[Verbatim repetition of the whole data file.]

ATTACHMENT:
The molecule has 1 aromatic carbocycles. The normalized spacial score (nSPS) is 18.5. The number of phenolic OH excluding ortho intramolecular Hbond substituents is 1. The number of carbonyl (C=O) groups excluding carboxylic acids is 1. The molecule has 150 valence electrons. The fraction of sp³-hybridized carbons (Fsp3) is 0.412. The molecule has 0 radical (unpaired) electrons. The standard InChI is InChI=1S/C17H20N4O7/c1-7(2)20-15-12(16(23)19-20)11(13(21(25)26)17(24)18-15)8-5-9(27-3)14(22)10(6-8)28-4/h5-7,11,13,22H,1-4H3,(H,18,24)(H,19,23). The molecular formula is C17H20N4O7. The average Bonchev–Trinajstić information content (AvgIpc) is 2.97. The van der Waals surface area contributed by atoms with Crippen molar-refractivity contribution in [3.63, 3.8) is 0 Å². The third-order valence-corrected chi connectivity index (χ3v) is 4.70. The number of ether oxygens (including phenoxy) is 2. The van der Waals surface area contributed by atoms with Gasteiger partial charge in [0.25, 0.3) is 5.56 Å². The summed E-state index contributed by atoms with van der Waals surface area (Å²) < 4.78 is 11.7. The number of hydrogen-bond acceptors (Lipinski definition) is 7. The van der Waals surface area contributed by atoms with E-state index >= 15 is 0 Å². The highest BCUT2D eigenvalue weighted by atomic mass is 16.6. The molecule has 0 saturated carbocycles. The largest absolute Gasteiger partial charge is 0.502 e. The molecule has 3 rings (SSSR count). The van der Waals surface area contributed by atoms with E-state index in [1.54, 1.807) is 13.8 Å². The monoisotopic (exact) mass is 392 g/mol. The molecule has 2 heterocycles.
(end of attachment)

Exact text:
The molecule has 1 aromatic carbocycles. The normalized spacial score (nSPS) is 18.5. The number of phenolic OH excluding ortho intramolecular Hbond substituents is 1. The number of carbonyl (C=O) groups excluding carboxylic acids is 1. The molecule has 150 valence electrons. The fraction of sp³-hybridized carbons (Fsp3) is 0.412. The molecule has 0 radical (unpaired) electrons. The standard InChI is InChI=1S/C17H20N4O7/c1-7(2)20-15-12(16(23)19-20)11(13(21(25)26)17(24)18-15)8-5-9(27-3)14(22)10(6-8)28-4/h5-7,11,13,22H,1-4H3,(H,18,24)(H,19,23). The molecular formula is C17H20N4O7. The average Bonchev–Trinajstić information content (AvgIpc) is 2.97. The van der Waals surface area contributed by atoms with Crippen molar-refractivity contribution in [3.63, 3.8) is 0 Å². The third-order valence-corrected chi connectivity index (χ3v) is 4.70. The number of ether oxygens (including phenoxy) is 2. The van der Waals surface area contributed by atoms with Gasteiger partial charge in [0.25, 0.3) is 5.56 Å². The summed E-state index contributed by atoms with van der Waals surface area (Å²) < 4.78 is 11.7. The number of hydrogen-bond acceptors (Lipinski definition) is 7. The van der Waals surface area contributed by atoms with E-state index >= 15 is 0 Å². The highest BCUT2D eigenvalue weighted by atomic mass is 16.6. The molecule has 0 saturated carbocycles. The largest absolute Gasteiger partial charge is 0.502 e. The molecule has 3 rings (SSSR count). The van der Waals surface area contributed by atoms with E-state index in [1.54, 1.807) is 13.8 Å². The monoisotopic (exact) mass is 392 g/mol. The molecule has 2 heterocycles.